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Quick facts

Common names: lesser spotted woodpecker

Scientific name: Dryobates minor

Family: Picidae (woodpeckers)

Habitat: mature broadleaved woodland

Diet: insects and invertebrates

Predators: sparrowhawks, great spotted woodpeckers take chicks

Origin: native

What do lesser spotted woodpeckers look like?

These birds have a black and white head, with a bright red cap on males. They have a short and powerful beak, black wings with white bars on the back and a white breast with dark streaks.

Lesser spotted woodpeckers are small birds, roughly the same size as a sparrow.

Not to be confused with: the great spotted woodpecker. Their diminutive size helps to distinguish them from their much larger cousin, which has a red rump and lacks the white bars found on the wings of the lesser spotted.

lesser spotted woodpecker male with mayflies in its beak

Credit: Evan Bowen Jones / Alamy Stock Photo

What do lesser spotted woodpeckers eat?

Lesser spotted woodpeckers feed on insects and invertebrates. The species’ powerful beak allows it to peck into dead and rotten wood to access the beetle larvae living within. Aphids and other insects are also taken from tree trunks and branches.

Did you know?

The New Forest is one of the best places to see lesser spotted woodpeckers.

How do lesser spotted woodpeckers breed?

Lesser spotted woodpeckers raise their chicks in holes within old trees. These cavities are often created by the birds, using their powerful beaks to drill into the wood. Four to six eggs are normally laid, hatching after around two weeks. The chicks spend roughly three weeks in the nest before fledging.

Like great spotted woodpeckers, lesser spotted woodpeckers drum on trees with their beaks to proclaim their territory and warn off rivals.

lesser spotted woodpecker female perched

Credit: Vasiliy Vishevskiy / Alamy Stock Photo

Where do lesser spotted woodpeckers live?

The lesser spotted woodpecker is a mature-woodland specialist, relying on the old, dead and rotting trees found in this habitat. It may also occur in parks and orchards which have a sufficient number of old trees. This species is rare, with the greatest numbers found in southern England, and scattered populations in Wales and further north. It is absent from Scotland and Ireland.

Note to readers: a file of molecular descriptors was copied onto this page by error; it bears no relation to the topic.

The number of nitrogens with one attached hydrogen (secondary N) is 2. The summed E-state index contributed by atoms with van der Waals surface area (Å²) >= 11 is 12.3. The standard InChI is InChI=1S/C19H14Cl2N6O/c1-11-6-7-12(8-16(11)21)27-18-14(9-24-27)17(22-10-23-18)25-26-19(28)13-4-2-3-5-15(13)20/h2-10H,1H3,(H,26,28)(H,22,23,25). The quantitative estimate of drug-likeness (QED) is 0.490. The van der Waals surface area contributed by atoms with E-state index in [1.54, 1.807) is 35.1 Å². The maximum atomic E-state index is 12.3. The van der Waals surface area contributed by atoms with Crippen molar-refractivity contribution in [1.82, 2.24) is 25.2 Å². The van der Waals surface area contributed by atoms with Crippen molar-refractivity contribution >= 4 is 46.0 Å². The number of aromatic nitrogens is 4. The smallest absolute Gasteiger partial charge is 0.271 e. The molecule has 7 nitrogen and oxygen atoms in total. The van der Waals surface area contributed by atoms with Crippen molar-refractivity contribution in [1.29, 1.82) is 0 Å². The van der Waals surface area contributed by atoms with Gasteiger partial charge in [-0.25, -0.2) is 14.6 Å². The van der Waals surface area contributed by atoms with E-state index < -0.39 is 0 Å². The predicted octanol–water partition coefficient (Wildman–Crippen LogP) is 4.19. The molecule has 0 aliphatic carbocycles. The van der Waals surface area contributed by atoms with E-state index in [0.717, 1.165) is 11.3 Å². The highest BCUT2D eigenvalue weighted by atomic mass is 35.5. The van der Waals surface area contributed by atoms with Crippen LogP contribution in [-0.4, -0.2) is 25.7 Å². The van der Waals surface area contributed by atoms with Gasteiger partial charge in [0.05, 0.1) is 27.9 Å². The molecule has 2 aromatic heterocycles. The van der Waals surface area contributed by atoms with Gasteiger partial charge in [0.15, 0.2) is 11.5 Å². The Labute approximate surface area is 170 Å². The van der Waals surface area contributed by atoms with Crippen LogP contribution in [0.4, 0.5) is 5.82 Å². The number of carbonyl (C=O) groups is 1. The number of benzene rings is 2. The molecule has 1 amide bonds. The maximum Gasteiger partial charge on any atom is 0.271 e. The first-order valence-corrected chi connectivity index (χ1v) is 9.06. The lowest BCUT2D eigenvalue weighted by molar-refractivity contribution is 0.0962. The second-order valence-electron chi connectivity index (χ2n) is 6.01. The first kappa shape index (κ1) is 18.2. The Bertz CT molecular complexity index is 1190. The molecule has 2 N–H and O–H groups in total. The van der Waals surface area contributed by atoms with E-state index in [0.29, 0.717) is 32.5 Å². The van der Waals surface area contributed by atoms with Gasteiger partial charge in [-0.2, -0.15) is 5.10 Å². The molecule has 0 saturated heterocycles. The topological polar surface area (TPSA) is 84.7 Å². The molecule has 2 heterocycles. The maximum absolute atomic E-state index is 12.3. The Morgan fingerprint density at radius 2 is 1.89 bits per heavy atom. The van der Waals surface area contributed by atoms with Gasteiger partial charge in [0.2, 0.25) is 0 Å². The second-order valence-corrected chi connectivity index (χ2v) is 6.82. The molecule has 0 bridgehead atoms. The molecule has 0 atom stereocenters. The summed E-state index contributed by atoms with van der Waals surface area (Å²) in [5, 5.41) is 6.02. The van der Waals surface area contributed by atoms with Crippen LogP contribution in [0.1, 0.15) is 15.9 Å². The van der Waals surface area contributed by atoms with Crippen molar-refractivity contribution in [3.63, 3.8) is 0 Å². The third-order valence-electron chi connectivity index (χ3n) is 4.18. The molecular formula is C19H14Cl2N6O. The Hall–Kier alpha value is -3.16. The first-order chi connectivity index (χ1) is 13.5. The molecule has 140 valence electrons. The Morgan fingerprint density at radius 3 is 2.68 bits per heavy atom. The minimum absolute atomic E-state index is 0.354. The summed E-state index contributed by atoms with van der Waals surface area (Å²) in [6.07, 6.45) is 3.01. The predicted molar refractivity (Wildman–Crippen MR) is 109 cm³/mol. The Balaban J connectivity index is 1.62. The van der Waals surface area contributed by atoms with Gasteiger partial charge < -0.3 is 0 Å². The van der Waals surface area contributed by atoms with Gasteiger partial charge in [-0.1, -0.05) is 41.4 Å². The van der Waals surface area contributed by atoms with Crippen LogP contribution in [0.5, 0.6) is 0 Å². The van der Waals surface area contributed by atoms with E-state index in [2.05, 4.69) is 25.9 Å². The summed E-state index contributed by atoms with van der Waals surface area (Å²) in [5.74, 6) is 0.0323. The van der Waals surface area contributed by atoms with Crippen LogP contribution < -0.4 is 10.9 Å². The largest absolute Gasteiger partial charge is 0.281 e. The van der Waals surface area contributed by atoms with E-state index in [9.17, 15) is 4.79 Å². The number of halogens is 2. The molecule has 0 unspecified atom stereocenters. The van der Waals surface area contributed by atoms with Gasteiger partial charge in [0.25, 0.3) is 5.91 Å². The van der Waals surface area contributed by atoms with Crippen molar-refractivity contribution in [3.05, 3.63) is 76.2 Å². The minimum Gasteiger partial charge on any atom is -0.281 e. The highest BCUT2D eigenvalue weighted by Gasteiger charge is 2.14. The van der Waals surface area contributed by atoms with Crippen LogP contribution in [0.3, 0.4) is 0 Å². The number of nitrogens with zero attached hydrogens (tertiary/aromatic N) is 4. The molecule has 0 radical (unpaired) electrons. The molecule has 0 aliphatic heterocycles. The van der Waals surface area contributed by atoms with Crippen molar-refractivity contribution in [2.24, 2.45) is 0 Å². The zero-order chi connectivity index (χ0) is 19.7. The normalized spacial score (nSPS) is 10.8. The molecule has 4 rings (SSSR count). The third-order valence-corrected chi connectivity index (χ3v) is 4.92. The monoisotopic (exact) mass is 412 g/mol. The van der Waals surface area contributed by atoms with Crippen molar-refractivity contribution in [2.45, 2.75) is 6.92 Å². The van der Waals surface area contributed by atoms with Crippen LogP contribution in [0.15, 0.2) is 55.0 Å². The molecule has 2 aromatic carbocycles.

Did you know?

These birds have a special shock-absorbent skull that protects the brain from damage when drumming.

Signs and spotting tips

Being both rare and shy, the lesser spotted woodpecker is not easy to spot. Listen out for its drumming and be sure to look up, as these birds spend most of their time high up near the tops of trees.

Lesser spotted woodpecker drumming

Audio: Gerard Gorman / xeno-canto.org

lesser spotted woodpecker male excavating nest hole in apple tree

Credit: Sam Hobson / naturepl.com

Threats and conservation

The lesser spotted woodpecker population is estimated to have fallen by 83% since 1970, with no more than 2,000 pairs thought to be left in the UK. The ongoing loss of ancient and mature woodland is thought to be a key factor in this decline. The removal of dead and rotting wood may have also had an impact. The lesser spotted woodpecker may have been affected by the growing great spotted woodpecker population too. 

Did you know?

Unlike most birds, lesser spotted woodpeckers have two forward facing toes and two backward facing toes. This allows them to stand vertically on tree trunks.